Steve Tarani, is a former CIA protective services subject matter expert who served on Donald Trump’s pre-election protection detail and is the lead instructor for the NRA’s new Non-ballistic Weapons Training program offered nationally to 2.3 million members. Tarani, an active protective agent, is a Central Intelligence Agency and FLETC-certified federal firearms instructor who also provides services for the US Naval Special Operations Command, FBI National Citizens Academy Alumni Association, National Association of School Resource Officers (NASRO), and others.

The post Forewarned is Forearmed – Springfield Armory appeared first on AmmoLand.com.

via AmmoLand.com
Forewarned is Forearmed – Springfield Armory

Gun owners, non-owners agree on these proposals

Gun owners and people who don’t own firearms often agree on their support for new gun regulations, a survey shows.

The survey, which measured support for 24 different proposed gun policies, found minimal gaps in support between gun owners and non-owners on 15 of those policies.

“Policies with high overall support among both gun owners and non-gun owners may be the most feasible to enact,” says lead author Colleen Barry, “and some have strong evidence to support their ability to reduce gun violence.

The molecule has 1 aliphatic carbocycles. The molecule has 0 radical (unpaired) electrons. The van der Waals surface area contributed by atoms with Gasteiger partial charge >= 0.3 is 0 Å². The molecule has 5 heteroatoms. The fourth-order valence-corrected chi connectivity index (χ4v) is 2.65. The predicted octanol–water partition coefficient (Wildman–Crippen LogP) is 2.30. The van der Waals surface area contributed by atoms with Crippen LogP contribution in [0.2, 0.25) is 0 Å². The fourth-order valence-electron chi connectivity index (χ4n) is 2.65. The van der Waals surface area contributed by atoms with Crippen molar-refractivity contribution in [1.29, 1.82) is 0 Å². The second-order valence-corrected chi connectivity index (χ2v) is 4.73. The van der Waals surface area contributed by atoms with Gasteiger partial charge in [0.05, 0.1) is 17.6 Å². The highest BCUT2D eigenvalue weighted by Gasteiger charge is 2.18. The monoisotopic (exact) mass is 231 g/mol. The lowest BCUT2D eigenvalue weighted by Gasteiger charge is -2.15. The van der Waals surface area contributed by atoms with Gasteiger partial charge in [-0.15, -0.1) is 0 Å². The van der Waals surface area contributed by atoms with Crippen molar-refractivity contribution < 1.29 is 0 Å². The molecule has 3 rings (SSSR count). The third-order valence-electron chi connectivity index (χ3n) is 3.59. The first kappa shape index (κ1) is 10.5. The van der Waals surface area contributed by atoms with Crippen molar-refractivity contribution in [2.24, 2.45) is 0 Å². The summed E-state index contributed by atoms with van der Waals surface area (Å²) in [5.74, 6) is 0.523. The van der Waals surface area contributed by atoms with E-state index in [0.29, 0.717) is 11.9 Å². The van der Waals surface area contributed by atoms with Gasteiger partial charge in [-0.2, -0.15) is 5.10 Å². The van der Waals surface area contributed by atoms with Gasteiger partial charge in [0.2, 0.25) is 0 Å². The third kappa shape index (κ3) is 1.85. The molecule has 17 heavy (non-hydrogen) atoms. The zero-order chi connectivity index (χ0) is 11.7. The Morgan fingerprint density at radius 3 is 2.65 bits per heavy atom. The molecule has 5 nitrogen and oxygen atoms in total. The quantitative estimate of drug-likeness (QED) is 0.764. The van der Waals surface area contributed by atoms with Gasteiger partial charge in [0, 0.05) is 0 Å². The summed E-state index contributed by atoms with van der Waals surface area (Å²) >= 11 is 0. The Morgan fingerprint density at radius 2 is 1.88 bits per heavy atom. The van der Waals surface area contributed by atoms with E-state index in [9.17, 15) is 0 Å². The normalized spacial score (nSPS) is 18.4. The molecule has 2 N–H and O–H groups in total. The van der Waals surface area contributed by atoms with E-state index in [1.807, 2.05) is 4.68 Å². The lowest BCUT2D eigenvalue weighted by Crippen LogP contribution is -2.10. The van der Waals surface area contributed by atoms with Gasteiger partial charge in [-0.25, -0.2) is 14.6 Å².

“Widespread claims that a chasm separates gun owners from non-gun owners in their support for gun safety policies distracts attention from many areas of genuine agreement—areas that can lead to policy solutions and result in the prevention of gun violence,” says Barry, chair of health policy and management at the Johns Hopkins Bloomberg School of Public Health.

For the 2017 survey, researchers used the National Opinion Research Center’s AmeriSpeaks online panel, designed to be representative of the US population. The sample included 2,124 adults (602 gun owners, 1,522 non-gun owners).

As reported in the American Journal of Public Health, in 2016, firearms were responsible for more than 38,000 US deaths and 116,000 nonfatal gunshot wounds treated in US hospitals.

Particularly in the wake of recent school shootings and mass shootings in Las Vegas and elsewhere, Americans continue to debate measures at both the state and federal levels that seek to address gun violence.